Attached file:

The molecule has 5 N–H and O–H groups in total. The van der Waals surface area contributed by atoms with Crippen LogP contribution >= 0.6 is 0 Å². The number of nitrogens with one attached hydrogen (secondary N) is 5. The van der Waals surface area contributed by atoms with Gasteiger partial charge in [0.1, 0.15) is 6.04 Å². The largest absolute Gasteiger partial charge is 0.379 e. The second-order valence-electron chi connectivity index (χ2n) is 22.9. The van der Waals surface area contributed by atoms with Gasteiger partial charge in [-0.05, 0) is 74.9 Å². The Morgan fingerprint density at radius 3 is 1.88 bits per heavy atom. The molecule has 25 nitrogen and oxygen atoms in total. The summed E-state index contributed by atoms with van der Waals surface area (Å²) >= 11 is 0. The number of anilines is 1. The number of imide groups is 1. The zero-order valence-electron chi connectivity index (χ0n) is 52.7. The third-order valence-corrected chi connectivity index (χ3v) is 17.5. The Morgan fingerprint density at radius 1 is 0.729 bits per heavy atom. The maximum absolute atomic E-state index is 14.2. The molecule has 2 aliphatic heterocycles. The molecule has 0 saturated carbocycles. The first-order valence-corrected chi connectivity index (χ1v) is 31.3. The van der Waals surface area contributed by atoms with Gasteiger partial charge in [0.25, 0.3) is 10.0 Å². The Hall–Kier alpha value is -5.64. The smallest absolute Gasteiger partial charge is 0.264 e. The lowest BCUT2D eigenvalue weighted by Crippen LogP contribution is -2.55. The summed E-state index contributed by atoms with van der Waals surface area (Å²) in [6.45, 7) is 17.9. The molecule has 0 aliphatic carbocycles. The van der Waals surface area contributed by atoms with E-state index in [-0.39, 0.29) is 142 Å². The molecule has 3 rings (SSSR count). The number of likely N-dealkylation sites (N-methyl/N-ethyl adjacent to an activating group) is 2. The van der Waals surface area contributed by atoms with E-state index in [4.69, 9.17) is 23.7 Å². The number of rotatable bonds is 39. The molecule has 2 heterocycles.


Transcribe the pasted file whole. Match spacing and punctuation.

The molecule has 5 N–H and O–H groups in total. The van der Waals surface area contributed by atoms with Crippen LogP contribution >= 0.6 is 0 Å². The number of nitrogens with one attached hydrogen (secondary N) is 5. The van der Waals surface area contributed by atoms with Gasteiger partial charge in [0.1, 0.15) is 6.04 Å². The largest absolute Gasteiger partial charge is 0.379 e. The second-order valence-electron chi connectivity index (χ2n) is 22.9. The van der Waals surface area contributed by atoms with Gasteiger partial charge in [-0.05, 0) is 74.9 Å². The Morgan fingerprint density at radius 3 is 1.88 bits per heavy atom. The molecule has 25 nitrogen and oxygen atoms in total. The summed E-state index contributed by atoms with van der Waals surface area (Å²) >= 11 is 0. The number of anilines is 1. The number of imide groups is 1. The zero-order valence-electron chi connectivity index (χ0n) is 52.7. The third-order valence-corrected chi connectivity index (χ3v) is 17.5. The Morgan fingerprint density at radius 1 is 0.729 bits per heavy atom. The maximum absolute atomic E-state index is 14.2. The molecule has 2 aliphatic heterocycles. The molecule has 0 saturated carbocycles. The first-order valence-corrected chi connectivity index (χ1v) is 31.3. The van der Waals surface area contributed by atoms with Gasteiger partial charge in [0.25, 0.3) is 10.0 Å². The Hall–Kier alpha value is -5.64. The smallest absolute Gasteiger partial charge is 0.264 e. The lowest BCUT2D eigenvalue weighted by Crippen LogP contribution is -2.55. The summed E-state index contributed by atoms with van der Waals surface area (Å²) in [6.45, 7) is 17.9. The molecule has 0 aliphatic carbocycles. The van der Waals surface area contributed by atoms with E-state index in [-0.39, 0.29) is 142 Å². The molecule has 3 rings (SSSR count). The number of likely N-dealkylation sites (N-methyl/N-ethyl adjacent to an activating group) is 2. The van der Waals surface area contributed by atoms with E-state index in [4.69, 9.17) is 23.7 Å². The number of rotatable bonds is 39. The molecule has 2 heterocycles.